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タイトル: 重度精神遅滞児の前言語的要求伝達における交渉の不成立 : 大人の応答に対する子供の関心、及び応答の機能の検討
その他のタイトル: Failed Negotiations on Requests of Prelinguistic Children with Severe Mental Retardation : Examining Children's Concern for Adult's Responses and Their Communicative Functions
著者: 大井, 学 link image link image
Ooi, Manabu
発行日: 1993年 6月30日
出版社(者): 日本特殊教育学会
雑誌名: 特殊教育学研究 = The Japanese journal of special education
ISSN: 0387-3374
巻: 31
号: 14
開始ページ: 11
終了ページ: 19
キーワード: 重度精神遅滞
severe mental retardation
prelinguistic communication
抄録: 重度精神遅滞児の非指示身ぶりによる要求伝達において、子供の伝達、大人の解釈の提供、子供の受容という最小限の交渉が不成立となる機構を2つの観点から検討した。1つはターンの交替過程のどこで不成立となるか、もう1つは両者の伝達行動の特徴の影響である。その結果、最小限の交渉が不成立となる事態は、ターンの交替過程のどこでそれが生じるかにより、3つのタイプに区別された。それぞれのタイプの出現頻度には子供による偏りがみられ、それには応答を期待するかどうか、応答を無視するかどうかについての、子供側の伝達行動の違いが関連していた。また、子供の伝達行動の違いは全般的な発達差と関連することが示唆された。また大人の応答に共通性があり、要求身ぶりに対する即時充足や注視などが重度精神遅滞児に対する応答に固有な問題であることが示唆された。また子供が答えられないのに、なぜ大人が言語で確認を求めるのかという疑問が残された。 A previous study by the present author indicated that minimum negotiation on a child's request would fail if the negotiation was between an adult and a prelinguistic child with severe mental retardation. "Minimum negotiation" means a chain of three turns consisting of the child's communicative attempt, the adult's offering an interpretation of it, and the child's expressing acceptance of what was offered. The purpose of the present study was to investigate the mechanism of this failure. Data from four adult-child dyadic interactions in which the child requested an object or action were analyzed in terms of the child's concern for the adult's responses and their communicative functions. The child's concern for the adult's responses was examined in terms of the direction of the child's gaze during the initial gesture and turn floor provision after that, and the topography of the child's mand behavior after the adult's response, including direct action, handling, repetition of an initial gesture such as hand pressing, and addition of the other gestures. The adult's responses were classified into immediate satisfaction of the child's demand, looking at the child, and verbal responses. Verbal responses were divided into obliging ones, such as a request for confirmation or clarification, and non-obliging ones that acknowledged the child's request or offered some interpretation of it. The results showed three typical patterns of failure: (1) an attempt at negotiation, where the child would not provide an opportunity to respond, so that the adult, accordingly, would satisfy the child's demand immediately after the child's gesture: (2) misfired negotiation, where the child would neglect the adult's response by choosing direct action or handling: and (3) deadlocked negotiation, where the adult would request the child to confirm or clarify the child's demand and the child could not help repeating the initial gesture or using additional gestures, being unable to confirm or clarify. Although two of the four children, who were in a relatively lower developmental status, fell under the first two patterns (one in each), the other two children, whose developmental status was relatively high, showed the third pattern. However, these three patterns could not describe all the cases. For example, the adult frequently satisfied the child's demand immediately, even when the child had provided a response opportunity. Another unanswered question was why the adult would request confirmation or clarification, when it was apparently easy for the adult to recognize the child's difficulty in fulfilling that request. Further investigation is needed to answer these questions.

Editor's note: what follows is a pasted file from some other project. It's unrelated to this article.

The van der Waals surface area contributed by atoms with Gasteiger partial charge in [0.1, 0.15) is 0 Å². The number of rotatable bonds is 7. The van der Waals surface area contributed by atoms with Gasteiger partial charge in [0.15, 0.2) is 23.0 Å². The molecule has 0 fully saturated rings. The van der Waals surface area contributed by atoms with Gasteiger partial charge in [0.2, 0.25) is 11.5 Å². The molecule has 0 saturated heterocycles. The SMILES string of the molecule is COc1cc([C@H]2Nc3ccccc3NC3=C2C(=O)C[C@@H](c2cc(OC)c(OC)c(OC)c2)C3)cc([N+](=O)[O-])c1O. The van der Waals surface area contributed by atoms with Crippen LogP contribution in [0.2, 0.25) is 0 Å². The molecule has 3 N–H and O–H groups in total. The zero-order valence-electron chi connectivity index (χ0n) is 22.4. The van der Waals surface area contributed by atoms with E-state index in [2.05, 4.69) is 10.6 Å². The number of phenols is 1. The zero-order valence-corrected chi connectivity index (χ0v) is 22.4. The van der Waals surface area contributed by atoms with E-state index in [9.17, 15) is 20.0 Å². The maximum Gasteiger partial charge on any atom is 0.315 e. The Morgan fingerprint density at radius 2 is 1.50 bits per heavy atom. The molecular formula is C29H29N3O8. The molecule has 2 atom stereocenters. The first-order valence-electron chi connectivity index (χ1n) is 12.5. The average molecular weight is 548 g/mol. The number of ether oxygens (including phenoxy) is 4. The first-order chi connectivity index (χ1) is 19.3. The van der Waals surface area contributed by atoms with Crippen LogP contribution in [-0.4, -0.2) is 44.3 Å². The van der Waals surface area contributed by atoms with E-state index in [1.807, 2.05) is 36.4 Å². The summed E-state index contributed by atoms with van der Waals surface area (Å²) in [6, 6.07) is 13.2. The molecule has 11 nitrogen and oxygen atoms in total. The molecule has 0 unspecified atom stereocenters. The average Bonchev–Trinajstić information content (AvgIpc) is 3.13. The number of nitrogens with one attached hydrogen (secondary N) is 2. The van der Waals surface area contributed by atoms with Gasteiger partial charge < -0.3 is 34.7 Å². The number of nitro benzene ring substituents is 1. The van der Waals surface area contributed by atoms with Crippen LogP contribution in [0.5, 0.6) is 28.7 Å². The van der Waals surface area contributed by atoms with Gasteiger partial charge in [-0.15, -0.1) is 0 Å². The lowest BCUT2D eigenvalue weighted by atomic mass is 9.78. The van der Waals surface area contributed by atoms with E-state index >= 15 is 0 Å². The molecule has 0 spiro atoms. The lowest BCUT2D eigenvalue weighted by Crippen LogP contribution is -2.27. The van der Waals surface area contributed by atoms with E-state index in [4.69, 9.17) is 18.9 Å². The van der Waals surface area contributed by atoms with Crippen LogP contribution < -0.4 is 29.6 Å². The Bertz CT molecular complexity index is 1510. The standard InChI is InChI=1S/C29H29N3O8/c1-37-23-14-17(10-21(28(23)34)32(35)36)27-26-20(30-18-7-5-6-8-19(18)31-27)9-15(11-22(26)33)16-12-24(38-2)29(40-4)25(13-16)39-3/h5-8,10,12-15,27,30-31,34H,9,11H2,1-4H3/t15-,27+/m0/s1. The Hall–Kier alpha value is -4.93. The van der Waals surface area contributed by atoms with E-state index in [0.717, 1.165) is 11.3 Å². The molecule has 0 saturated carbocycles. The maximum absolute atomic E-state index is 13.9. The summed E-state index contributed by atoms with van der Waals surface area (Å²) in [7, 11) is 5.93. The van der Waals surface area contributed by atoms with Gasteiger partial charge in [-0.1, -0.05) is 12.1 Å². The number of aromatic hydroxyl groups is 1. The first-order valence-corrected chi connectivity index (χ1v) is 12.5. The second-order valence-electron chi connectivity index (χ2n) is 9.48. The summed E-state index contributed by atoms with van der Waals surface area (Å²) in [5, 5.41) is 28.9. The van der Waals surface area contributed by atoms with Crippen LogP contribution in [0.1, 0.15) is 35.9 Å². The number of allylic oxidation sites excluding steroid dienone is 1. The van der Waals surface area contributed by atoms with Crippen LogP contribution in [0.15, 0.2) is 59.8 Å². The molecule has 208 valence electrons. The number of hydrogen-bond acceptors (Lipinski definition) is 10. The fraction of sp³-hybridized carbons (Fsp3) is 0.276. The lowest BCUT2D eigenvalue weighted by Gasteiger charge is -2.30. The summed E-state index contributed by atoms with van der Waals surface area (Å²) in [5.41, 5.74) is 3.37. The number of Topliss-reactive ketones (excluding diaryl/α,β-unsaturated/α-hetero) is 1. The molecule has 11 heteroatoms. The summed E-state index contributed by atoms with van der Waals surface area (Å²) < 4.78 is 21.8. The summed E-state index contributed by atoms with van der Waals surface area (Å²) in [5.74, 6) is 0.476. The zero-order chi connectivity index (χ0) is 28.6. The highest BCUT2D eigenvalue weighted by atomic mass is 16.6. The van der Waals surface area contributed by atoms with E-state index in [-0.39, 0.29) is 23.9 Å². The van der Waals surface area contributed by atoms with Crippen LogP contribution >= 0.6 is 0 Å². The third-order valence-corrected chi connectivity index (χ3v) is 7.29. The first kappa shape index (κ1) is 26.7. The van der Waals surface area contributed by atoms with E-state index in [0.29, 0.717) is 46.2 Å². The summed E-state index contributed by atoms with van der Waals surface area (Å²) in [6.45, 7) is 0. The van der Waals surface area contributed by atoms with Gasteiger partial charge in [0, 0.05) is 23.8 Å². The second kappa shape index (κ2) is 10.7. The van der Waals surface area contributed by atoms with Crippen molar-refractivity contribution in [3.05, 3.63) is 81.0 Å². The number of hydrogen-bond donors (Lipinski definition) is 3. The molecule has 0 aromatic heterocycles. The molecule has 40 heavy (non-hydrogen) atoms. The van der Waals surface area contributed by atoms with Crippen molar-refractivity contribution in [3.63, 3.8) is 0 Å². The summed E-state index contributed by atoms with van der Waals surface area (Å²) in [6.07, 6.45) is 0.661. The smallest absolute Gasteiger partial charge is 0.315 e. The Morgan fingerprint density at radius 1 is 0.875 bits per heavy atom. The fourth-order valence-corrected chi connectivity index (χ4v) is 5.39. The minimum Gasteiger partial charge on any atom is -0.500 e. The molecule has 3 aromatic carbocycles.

URI: http://hdl.handle.net/2297/23856
関連URI: http://www.jase.jp/
資料種別: Journal Article
権利関係: 本文データは日本特殊教育学会の許諾に基づきCiNiiから複製したものである
版表示: publisher

このアイテムを引用あるいはリンクする場合は次の識別子を使用してください。 http://hdl.handle.net/2297/23856



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